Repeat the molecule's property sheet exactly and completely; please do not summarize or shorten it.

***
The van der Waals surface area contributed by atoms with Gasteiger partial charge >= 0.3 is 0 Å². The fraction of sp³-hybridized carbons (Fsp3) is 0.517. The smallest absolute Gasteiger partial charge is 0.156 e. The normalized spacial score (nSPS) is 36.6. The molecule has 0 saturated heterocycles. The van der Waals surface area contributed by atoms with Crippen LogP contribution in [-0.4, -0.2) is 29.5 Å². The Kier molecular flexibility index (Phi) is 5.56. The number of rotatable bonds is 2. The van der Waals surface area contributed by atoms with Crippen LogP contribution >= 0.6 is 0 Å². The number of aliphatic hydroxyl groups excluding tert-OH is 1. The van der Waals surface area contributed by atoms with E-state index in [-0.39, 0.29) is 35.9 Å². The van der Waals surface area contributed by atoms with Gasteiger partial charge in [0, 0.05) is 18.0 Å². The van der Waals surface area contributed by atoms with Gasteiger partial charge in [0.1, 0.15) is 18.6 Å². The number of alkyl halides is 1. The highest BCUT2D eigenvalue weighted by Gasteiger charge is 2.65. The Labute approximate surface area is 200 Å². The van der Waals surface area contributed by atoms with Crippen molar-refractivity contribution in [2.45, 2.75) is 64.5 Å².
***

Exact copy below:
The van der Waals surface area contributed by atoms with Gasteiger partial charge >= 0.3 is 0 Å². The fraction of sp³-hybridized carbons (Fsp3) is 0.517. The smallest absolute Gasteiger partial charge is 0.156 e. The normalized spacial score (nSPS) is 36.6. The molecule has 0 saturated heterocycles. The van der Waals surface area contributed by atoms with Crippen LogP contribution in [-0.4, -0.2) is 29.5 Å². The Kier molecular flexibility index (Phi) is 5.56. The number of rotatable bonds is 2. The van der Waals surface area contributed by atoms with Crippen LogP contribution >= 0.6 is 0 Å². The number of aliphatic hydroxyl groups excluding tert-OH is 1. The van der Waals surface area contributed by atoms with E-state index in [-0.39, 0.29) is 35.9 Å². The van der Waals surface area contributed by atoms with Gasteiger partial charge in [0, 0.05) is 18.0 Å². The van der Waals surface area contributed by atoms with Gasteiger partial charge in [0.1, 0.15) is 18.6 Å². The number of alkyl halides is 1. The highest BCUT2D eigenvalue weighted by Gasteiger charge is 2.65. The Labute approximate surface area is 200 Å². The van der Waals surface area contributed by atoms with Crippen molar-refractivity contribution in [2.45, 2.75) is 64.5 Å².